On August 24, 2020, just a month after the effectivity of the feared anti-terror law and the filing of the petitions, the Free Legal Assistance Group (FLAG) pleaded the Supreme Court: Please issue a TRO now.
A TRO is a temporary restraining order (TRO), a relief that the Supreme Court issues to stop laws or policies whose legality is in question. President Rodrigo Duterte’s anti-terror law is one of the most debated measures in recent history.
FLAG’s pleading sounded urgent: “In this eleventh hour, this Court stands as the last and only vanguard of our fragile democracy. And unless it enjoins the enforcement and implementation of the anti-terror act, the foremost freedoms of the Bill of Rights…will be irrevocably and irreversibly chilled and mangled beyond recognition.”
But no TRO came.
On September 14, Aetas Japer Gurung and Junior Ramos were charged with terrorism under the feared law, making them the first case, and in many ways, a test case. They have been accused of being communist rebels who shot a soldier dead, which they have denied.
By October, the National Union of Peoples’ Lawyers (NUPL) pleaded more graphically for a TRO: “It may spell the difference between life and death.”
Also in October, the petitioner group of retired justice Antonio Carpio submitted their plea, reminding the Court that all they need for a TRO is a demonstration of a clear and irreparable injury, which Carpio said is present.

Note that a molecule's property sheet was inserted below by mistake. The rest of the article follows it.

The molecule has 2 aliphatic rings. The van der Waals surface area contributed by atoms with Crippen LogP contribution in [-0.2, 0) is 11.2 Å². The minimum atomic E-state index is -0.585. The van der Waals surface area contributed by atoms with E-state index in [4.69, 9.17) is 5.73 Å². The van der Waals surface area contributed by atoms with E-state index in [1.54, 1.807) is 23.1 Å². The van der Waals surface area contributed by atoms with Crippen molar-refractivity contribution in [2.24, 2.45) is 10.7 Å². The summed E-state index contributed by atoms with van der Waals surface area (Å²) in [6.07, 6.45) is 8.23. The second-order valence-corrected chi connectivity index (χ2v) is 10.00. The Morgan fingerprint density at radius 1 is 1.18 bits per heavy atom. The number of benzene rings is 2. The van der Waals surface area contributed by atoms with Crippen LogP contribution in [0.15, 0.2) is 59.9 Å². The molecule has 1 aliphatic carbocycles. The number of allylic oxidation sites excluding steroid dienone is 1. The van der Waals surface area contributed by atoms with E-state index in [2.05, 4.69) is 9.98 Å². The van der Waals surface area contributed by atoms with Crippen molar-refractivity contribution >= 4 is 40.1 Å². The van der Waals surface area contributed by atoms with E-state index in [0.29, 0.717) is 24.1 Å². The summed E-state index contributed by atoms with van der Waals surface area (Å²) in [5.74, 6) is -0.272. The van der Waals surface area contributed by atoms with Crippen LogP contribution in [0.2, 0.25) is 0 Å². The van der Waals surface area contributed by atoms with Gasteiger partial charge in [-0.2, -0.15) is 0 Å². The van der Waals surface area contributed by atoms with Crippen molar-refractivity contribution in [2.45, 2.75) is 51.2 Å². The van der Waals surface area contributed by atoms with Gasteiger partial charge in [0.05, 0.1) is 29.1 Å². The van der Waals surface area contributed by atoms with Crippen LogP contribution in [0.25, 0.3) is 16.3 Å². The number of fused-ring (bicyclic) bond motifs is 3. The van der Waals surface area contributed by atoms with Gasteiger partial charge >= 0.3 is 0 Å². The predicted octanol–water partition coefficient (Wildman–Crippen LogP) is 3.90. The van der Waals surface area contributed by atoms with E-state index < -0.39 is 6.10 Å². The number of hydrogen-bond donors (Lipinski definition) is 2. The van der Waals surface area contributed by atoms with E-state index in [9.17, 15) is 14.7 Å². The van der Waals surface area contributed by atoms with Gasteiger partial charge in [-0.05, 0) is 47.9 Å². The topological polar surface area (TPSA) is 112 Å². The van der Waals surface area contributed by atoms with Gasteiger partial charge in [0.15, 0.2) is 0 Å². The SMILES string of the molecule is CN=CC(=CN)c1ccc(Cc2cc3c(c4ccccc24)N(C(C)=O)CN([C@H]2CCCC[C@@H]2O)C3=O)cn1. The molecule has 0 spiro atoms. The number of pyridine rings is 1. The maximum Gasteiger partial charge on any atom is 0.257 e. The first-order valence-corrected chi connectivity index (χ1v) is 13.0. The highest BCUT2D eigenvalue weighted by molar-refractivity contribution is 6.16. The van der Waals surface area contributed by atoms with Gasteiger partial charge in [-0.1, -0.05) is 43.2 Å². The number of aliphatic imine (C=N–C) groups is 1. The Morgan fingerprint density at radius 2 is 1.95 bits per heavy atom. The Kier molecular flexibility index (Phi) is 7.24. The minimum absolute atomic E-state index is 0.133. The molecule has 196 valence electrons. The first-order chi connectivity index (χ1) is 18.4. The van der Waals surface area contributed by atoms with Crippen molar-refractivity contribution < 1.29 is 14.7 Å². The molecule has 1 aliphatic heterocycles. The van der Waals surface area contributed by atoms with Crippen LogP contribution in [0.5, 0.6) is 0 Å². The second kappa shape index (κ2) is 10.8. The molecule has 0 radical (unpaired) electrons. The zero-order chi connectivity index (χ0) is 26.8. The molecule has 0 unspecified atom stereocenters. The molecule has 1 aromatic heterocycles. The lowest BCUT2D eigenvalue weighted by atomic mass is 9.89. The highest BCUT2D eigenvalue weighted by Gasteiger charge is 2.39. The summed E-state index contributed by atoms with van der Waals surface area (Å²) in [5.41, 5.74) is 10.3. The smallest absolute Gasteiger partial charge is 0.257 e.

Still, no TRO came, even though for past laws like the cybercrime law, a TRO was issued after only a month.
Conscience of government
The law has been in effect for 7 months, and the fanfare started in the biggest legal event in town – the oral arguments featuring the best of the best, livestreamed for all academics to parse.
In the district jail of Olongapo, Gurung and Ramos sat distraught, not fully comprehending everything that was happening except that they and their wives were in jail, with freedom looking dim.
It is the best and worst of justice: a flex of fancy credentials in Padre Faura, and in Olongapo, a bunch of lawyers going in and out of jail, making Aetas attach their thumbmarks on documents they couldn’t read.
In the middle of all of it is the Supreme Court, which, as pleadings said, holds freedoms in its hand.
For the anti-terror law, after the denial of the Aetas’ petition to intervene, a TRO “is extremely difficult to secure,” said Abdiel Dan Elijah Fajardo, former Integrated Bar of the Philippines (IBP) president who also teaches constitutional law.
If there was a TRO, the Aetas would have never been charged with terrorism. But they were, and for a while there, their case was seen as a boost to the petitions’ legal standing in the Supreme Court. It’s the “actual case” that justices discussed during arguments.
But the Supreme Court denied the Aetas’ petition to join the case because a trial was already underway at the Olongapo Regional Trial Court (RTC).
Fajardo said there are two instances the Aetas’ case can still be taken up by the Supreme Court:
- Raise the constitutionality of the law in the trial court, and if denied, take it up to Court of Appeals all the way to Supreme Court
- If convicted, raise an appeal questioning constitutionality until it reaches the Supreme Court